Why does my new bike's back wheel not spin easily?
I bought a new bike off the internet and the back wheel is not spinning easily. it appears that the coaster brake or connections to the back frame are too tight. it is difficult to pedal and the wheel does not spin as easily as it should. there are no obvious chain , sprocket, or frame defects.
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remove the coaster brake lever bolt. This is small bolt that holds the coaster brake lever to the left side chain stay. There will probably be a strap wrapped around the chain stay with bolt going through the strap and the lever. This usually requires a 10mm wrench (sometimes it is 8mm) for the nut and a Phillips or flat head screw driver (some times it's another 10mm bolt head).
The axle nuts are usually 15mm nuts. Loosen these (they usually don't need to be removed all the way) and push the wheel forward to put some slack in the chain. Lift the chain off the rear cog and you will be able to pull the wheel out of the drop outs.
To install, slide the wheel into the dropouts, put the chain back on the cog, pull back on the wheel and tighten the nuts finger tight. Reinstall the bolt through the coaster brake lever and then tighten the axle nuts, pull back on the wheel while tightening the nuts so the chain is tight. Then tighten up the coaster brake lever bolt. (if you tighten the axle nuts first, you won't be able to move the coaster brake lever into place to get the bolt in)
Only if it has a freewheel, it will make a slight clicking sound when pedaled backwards. The coaster brake models do not. If you pedal backwards and the cranks locks up tight after moving a few inches then it is a coaster brake bike. These also have a brake arm on the rear hub, attached to the frame.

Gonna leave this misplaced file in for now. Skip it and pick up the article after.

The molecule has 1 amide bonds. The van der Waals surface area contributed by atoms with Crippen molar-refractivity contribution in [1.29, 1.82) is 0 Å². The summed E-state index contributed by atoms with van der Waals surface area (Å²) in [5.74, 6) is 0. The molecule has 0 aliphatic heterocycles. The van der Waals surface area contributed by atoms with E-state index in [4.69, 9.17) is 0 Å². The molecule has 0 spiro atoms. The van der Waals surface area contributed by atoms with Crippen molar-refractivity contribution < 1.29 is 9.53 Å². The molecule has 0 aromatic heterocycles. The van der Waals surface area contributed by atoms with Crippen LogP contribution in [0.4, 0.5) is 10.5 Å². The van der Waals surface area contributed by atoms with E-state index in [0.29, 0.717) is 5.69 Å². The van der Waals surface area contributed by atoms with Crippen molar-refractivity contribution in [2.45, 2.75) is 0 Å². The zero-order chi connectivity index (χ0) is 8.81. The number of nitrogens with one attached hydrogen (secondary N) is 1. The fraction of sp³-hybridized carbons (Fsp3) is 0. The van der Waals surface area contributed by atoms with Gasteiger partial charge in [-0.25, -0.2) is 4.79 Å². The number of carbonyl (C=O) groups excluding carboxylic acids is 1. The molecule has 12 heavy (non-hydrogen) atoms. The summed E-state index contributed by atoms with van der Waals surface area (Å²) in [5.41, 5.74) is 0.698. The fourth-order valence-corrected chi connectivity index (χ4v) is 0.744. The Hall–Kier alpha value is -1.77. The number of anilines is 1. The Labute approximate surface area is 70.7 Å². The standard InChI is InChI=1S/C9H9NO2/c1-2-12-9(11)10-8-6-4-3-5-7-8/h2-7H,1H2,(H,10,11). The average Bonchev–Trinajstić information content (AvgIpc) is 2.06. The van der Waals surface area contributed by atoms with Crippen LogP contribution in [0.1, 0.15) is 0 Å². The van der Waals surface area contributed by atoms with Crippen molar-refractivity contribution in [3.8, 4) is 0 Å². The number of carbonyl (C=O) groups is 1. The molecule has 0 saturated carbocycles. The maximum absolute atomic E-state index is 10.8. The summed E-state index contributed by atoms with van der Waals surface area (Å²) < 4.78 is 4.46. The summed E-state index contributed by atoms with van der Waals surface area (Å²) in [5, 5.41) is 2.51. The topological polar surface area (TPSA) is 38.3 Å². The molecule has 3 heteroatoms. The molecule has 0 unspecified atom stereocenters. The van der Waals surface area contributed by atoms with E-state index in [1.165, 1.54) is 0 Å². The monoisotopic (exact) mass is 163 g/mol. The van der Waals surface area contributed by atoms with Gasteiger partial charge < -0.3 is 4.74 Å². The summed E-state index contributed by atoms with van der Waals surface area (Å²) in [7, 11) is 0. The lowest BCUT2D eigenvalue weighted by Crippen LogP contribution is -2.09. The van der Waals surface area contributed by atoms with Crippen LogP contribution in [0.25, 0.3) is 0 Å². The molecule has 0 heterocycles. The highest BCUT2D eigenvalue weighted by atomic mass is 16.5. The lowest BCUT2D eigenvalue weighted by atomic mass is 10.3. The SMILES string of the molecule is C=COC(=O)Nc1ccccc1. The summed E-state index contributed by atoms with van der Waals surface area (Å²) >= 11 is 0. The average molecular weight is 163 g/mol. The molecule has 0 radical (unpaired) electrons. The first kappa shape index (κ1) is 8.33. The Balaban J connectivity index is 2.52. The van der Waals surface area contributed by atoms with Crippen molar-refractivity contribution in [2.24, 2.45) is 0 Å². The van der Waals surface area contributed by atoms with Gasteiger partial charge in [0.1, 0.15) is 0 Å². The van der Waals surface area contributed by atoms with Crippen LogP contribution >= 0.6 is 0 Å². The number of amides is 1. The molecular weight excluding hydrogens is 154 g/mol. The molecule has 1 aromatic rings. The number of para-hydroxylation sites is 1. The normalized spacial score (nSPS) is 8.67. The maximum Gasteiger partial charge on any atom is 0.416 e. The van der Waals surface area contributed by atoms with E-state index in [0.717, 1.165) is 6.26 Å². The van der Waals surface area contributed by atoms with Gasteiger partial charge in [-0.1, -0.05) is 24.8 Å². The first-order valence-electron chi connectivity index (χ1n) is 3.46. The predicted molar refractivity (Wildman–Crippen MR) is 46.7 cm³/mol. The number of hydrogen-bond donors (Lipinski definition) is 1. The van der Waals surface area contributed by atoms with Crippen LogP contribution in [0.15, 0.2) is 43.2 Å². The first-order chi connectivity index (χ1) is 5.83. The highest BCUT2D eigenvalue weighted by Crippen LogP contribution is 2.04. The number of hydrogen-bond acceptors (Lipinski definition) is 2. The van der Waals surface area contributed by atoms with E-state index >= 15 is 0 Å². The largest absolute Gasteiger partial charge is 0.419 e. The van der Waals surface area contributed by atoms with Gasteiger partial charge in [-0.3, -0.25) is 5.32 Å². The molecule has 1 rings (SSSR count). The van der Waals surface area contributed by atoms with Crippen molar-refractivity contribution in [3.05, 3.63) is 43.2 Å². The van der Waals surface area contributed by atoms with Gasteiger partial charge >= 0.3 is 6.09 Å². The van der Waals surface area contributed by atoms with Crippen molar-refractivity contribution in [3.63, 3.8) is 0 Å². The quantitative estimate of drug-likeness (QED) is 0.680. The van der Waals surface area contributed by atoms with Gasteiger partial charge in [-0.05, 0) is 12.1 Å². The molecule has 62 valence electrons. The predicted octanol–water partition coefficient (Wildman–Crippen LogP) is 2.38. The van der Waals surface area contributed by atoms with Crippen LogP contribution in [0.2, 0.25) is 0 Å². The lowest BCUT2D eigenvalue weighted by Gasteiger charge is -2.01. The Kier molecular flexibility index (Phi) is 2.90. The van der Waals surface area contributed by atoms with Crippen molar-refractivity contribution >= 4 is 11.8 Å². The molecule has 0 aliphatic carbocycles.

I assume that this bike normally has a coaster brake. If so, your coaster brake mechanism (inside the hub of the drive wheel) is jammed or broken. You will have to disasssemble the wheel hub. This bike might have a coaster brake on both rear wheels or maybe just one side. Lift both rear wheels off the ground and turn them independently to determine which side the problem is on.
The set screws in the center of the axle are there to keep the axle centered in the frame. Only the right wheel is powered which also means only the right wheel brakes when operating the rear brake. This is because the rear wheels must be able to spin independently when turning because the outside wheel will move faster. Unfortunately no one builds differentials at this price.
If you have wheel wobble you need to determine if the axle is bent or the wheel is not true. Prop up the rear of the bike on a stand and remove the problematic wheel. Manually pedal the bike and check the axle as it spins. If the axle is wobbling then it is bent and will need to be replaced. If it spins true then the wheel is the culprit.
The axle is relatively inexpensive and can be ordered through a Schwinn dealer. Any bike shop should be able to true a wheel for around $15-$20.
The lockwashers go outside the frame, right next to the nuts. But I would need more info to answer the brakes question. Schwinn called lots of bikes "Jaguar". If this a single-speed bike with a coaster break, then you can Google images for COASTER BRAKE..
The bikes are pre-assembled by a machine that overtightens the rear axle. I had the same problem with my daugher's 12 inch huffy princess bike and my other duaghter's 16 inch Schwinn bike. If you loosen the nuts on the back axle it fixes the problem. I have read that the idea thing for these bike is to have them re-assembled and re-lubricated by a bike shop, but I thought this might cost as much as I paid for the bike.